Vernotis Williams received 138 votes or 45.1 percent of the votes.
Provisional ballots must still be tallied and the final authorized count is not expected until Friday morning, Nov. 10, according to the Lowndes County Board of Elections.
Leading candidates agreed voter turnout for the municipal election was disappointing.
“I am elated, so happy and excited,” Tooley said. “So, hopefully I can work towards public transportation, public safety and street improvement.
"I would have hoped more citizens got involved with voting. I am thankful to all of those who did come out and vote and supported me," she said. "I hope we can move forward and make Valdosta a better place.”
Howard said he was thinking positively about the provisional ballots turning in his favor, pushing him over the top of the 50 percent plus one threshold. He said he was happy about winning the most votes but was disappointed with the low turnout. He said he plans to go into the community and thank everyone who supported him.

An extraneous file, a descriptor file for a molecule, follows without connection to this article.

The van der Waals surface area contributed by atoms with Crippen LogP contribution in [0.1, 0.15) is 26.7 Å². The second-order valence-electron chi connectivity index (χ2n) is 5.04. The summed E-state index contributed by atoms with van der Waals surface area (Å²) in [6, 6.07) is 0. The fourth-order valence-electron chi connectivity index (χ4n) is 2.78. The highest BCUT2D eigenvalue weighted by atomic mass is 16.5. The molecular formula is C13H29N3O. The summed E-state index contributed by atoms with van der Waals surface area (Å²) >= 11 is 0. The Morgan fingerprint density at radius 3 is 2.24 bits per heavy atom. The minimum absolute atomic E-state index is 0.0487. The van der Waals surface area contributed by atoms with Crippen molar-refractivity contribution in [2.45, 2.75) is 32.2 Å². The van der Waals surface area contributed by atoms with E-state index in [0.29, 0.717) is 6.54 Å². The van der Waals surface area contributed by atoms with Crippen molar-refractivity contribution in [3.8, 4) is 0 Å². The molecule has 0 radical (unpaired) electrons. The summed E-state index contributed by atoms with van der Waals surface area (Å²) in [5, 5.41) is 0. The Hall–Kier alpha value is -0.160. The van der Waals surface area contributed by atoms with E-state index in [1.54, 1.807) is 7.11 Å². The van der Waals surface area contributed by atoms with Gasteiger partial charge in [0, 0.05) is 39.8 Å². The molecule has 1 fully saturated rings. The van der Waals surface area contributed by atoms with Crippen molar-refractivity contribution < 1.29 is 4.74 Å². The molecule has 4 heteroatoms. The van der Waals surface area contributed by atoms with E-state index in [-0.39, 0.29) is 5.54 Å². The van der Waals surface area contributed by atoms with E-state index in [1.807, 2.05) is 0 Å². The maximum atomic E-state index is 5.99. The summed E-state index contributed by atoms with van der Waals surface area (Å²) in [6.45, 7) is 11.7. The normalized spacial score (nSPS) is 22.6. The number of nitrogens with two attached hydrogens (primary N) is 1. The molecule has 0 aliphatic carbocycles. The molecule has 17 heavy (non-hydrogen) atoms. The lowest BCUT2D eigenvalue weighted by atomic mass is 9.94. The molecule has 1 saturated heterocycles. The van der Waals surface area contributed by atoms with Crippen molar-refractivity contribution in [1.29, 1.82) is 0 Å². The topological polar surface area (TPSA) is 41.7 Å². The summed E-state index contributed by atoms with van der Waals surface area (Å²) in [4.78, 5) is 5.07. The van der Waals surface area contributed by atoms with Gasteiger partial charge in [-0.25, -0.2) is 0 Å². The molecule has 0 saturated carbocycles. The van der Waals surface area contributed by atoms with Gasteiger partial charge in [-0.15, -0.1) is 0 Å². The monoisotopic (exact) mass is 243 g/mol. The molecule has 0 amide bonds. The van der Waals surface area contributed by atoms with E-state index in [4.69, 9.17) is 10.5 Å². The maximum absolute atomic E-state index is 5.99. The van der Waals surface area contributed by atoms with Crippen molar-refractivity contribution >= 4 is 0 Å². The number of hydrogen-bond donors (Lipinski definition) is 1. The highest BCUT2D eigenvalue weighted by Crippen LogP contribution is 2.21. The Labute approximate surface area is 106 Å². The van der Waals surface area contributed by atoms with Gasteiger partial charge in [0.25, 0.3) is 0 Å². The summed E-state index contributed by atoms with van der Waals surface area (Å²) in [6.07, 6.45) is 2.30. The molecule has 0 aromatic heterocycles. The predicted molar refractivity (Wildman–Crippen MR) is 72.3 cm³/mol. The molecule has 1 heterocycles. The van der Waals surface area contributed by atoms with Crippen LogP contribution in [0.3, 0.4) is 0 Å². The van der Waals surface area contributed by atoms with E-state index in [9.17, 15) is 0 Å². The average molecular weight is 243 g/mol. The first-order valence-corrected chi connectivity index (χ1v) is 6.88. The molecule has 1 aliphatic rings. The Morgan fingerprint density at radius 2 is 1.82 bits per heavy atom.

"If it goes to a runoff, we're still looking to win," Howard said.
Gibbs said he was excited about the unofficial votes, but didn't want to get too excited until the official results are announced. He said he hopes the numbers stay in his favor and looks forward to meeting with other council members.
"Once that's done, we can start figuring out what comes next," Gibbs said.
Gibbs said he was a little disheartened by the low turnout overall, but happy with those who turned out for him.
"I would have liked to see more community involvement. Unfortunately, not everyone turned out to vote," Gibbs said.
CITY OF VALDOSTA SCHOOL BOARD
All candidates were unopposed in their respective races.
Tyra Howard received 227 complimentary votes in the Valdosta School District 4 race.
Trey Sherwood received complimentary votes in the Valdosta School District 5 race.
Tad Moseley received 393 complimentary votes in the Valdosta School District 6 race.
Two seats were available on the Lake Park City Council.
Carl Taylor appears to have won a seat in the Lake Park City Council race with 101 votes or 46.33 percent of the votes.
Thomas D. Barr appears to have won a seat in the Lake Park City Council race with 74 votes or 33.94 percent of the votes.
Sharon T. Fountain received 43 votes or 19.72 percent of the votes.
Jeff Guilliams appears to have won the Dasher City Council Post 1 race with 73 votes or 58.4 percent of the votes.